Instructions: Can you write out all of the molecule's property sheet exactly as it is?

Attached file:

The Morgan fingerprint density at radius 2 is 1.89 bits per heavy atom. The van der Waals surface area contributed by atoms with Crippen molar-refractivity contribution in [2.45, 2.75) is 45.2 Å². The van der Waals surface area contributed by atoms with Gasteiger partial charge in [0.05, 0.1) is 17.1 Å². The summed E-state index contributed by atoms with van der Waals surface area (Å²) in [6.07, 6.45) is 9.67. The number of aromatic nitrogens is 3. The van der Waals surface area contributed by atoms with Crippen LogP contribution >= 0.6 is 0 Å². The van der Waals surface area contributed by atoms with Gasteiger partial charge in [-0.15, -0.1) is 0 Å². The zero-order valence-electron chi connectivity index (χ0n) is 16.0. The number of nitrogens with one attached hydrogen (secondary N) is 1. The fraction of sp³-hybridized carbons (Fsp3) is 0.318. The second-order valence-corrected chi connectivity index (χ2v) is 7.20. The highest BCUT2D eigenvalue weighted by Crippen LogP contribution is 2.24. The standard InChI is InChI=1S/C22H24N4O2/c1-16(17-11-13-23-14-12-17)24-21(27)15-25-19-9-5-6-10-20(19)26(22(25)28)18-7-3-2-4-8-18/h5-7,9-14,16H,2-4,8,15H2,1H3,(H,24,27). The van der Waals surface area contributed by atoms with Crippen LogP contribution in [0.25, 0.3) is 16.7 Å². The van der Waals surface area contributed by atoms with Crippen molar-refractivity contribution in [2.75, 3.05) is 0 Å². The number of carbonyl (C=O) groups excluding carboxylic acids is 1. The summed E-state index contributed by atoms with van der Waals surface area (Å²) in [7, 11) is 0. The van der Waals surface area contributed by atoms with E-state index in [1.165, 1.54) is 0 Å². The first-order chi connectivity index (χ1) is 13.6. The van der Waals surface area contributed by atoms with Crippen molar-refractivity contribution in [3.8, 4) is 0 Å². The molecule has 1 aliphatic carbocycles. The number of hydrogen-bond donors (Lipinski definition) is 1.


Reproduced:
The Morgan fingerprint density at radius 2 is 1.89 bits per heavy atom. The van der Waals surface area contributed by atoms with Crippen molar-refractivity contribution in [2.45, 2.75) is 45.2 Å². The van der Waals surface area contributed by atoms with Gasteiger partial charge in [0.05, 0.1) is 17.1 Å². The summed E-state index contributed by atoms with van der Waals surface area (Å²) in [6.07, 6.45) is 9.67. The number of aromatic nitrogens is 3. The van der Waals surface area contributed by atoms with Crippen LogP contribution >= 0.6 is 0 Å². The van der Waals surface area contributed by atoms with Gasteiger partial charge in [-0.15, -0.1) is 0 Å². The zero-order valence-electron chi connectivity index (χ0n) is 16.0. The number of nitrogens with one attached hydrogen (secondary N) is 1. The fraction of sp³-hybridized carbons (Fsp3) is 0.318. The second-order valence-corrected chi connectivity index (χ2v) is 7.20. The highest BCUT2D eigenvalue weighted by Crippen LogP contribution is 2.24. The standard InChI is InChI=1S/C22H24N4O2/c1-16(17-11-13-23-14-12-17)24-21(27)15-25-19-9-5-6-10-20(19)26(22(25)28)18-7-3-2-4-8-18/h5-7,9-14,16H,2-4,8,15H2,1H3,(H,24,27). The van der Waals surface area contributed by atoms with Crippen LogP contribution in [0.25, 0.3) is 16.7 Å². The van der Waals surface area contributed by atoms with Crippen molar-refractivity contribution in [2.75, 3.05) is 0 Å². The number of carbonyl (C=O) groups excluding carboxylic acids is 1. The summed E-state index contributed by atoms with van der Waals surface area (Å²) in [7, 11) is 0. The van der Waals surface area contributed by atoms with E-state index in [1.165, 1.54) is 0 Å². The first-order chi connectivity index (χ1) is 13.6. The van der Waals surface area contributed by atoms with Crippen molar-refractivity contribution in [3.8, 4) is 0 Å². The molecule has 1 aliphatic carbocycles. The number of hydrogen-bond donors (Lipinski definition) is 1.